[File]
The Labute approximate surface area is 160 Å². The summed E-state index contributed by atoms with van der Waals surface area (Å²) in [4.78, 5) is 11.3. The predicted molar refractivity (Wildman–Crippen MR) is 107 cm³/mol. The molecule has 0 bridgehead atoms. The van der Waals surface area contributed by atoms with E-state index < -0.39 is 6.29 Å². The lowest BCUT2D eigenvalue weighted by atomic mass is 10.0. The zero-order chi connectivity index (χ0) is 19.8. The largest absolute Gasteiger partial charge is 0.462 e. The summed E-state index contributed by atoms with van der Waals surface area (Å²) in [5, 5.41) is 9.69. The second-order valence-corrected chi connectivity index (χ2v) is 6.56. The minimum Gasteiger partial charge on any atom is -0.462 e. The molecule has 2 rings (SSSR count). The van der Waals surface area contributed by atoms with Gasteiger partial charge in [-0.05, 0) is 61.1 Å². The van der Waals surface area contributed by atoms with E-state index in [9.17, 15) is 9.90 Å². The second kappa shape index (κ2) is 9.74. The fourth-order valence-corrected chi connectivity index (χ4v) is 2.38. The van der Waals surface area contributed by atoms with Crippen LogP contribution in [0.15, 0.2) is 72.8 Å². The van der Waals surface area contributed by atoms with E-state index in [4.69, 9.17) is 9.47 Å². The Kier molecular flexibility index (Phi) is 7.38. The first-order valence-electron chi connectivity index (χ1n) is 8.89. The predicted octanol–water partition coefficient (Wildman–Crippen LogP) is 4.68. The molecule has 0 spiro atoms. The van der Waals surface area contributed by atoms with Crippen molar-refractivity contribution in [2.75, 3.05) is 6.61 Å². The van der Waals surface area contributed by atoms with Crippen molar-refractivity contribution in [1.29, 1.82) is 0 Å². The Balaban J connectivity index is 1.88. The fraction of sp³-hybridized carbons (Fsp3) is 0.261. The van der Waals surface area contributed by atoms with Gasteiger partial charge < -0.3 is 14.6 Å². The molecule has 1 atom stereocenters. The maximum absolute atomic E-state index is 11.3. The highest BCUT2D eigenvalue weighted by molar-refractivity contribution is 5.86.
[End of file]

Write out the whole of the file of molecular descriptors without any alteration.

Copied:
The Labute approximate surface area is 160 Å². The summed E-state index contributed by atoms with van der Waals surface area (Å²) in [4.78, 5) is 11.3. The predicted molar refractivity (Wildman–Crippen MR) is 107 cm³/mol. The molecule has 0 bridgehead atoms. The van der Waals surface area contributed by atoms with E-state index < -0.39 is 6.29 Å². The lowest BCUT2D eigenvalue weighted by atomic mass is 10.0. The zero-order chi connectivity index (χ0) is 19.8. The largest absolute Gasteiger partial charge is 0.462 e. The summed E-state index contributed by atoms with van der Waals surface area (Å²) in [5, 5.41) is 9.69. The second-order valence-corrected chi connectivity index (χ2v) is 6.56. The minimum Gasteiger partial charge on any atom is -0.462 e. The molecule has 2 rings (SSSR count). The van der Waals surface area contributed by atoms with Gasteiger partial charge in [-0.05, 0) is 61.1 Å². The van der Waals surface area contributed by atoms with E-state index in [9.17, 15) is 9.90 Å². The second kappa shape index (κ2) is 9.74. The fourth-order valence-corrected chi connectivity index (χ4v) is 2.38. The van der Waals surface area contributed by atoms with Crippen LogP contribution in [0.15, 0.2) is 72.8 Å². The van der Waals surface area contributed by atoms with E-state index in [4.69, 9.17) is 9.47 Å². The Kier molecular flexibility index (Phi) is 7.38. The first-order valence-electron chi connectivity index (χ1n) is 8.89. The predicted octanol–water partition coefficient (Wildman–Crippen LogP) is 4.68. The molecule has 0 spiro atoms. The van der Waals surface area contributed by atoms with Crippen molar-refractivity contribution in [2.75, 3.05) is 6.61 Å². The van der Waals surface area contributed by atoms with Crippen molar-refractivity contribution in [1.29, 1.82) is 0 Å². The Balaban J connectivity index is 1.88. The fraction of sp³-hybridized carbons (Fsp3) is 0.261. The van der Waals surface area contributed by atoms with Gasteiger partial charge < -0.3 is 14.6 Å². The molecule has 1 atom stereocenters. The maximum absolute atomic E-state index is 11.3. The highest BCUT2D eigenvalue weighted by molar-refractivity contribution is 5.86.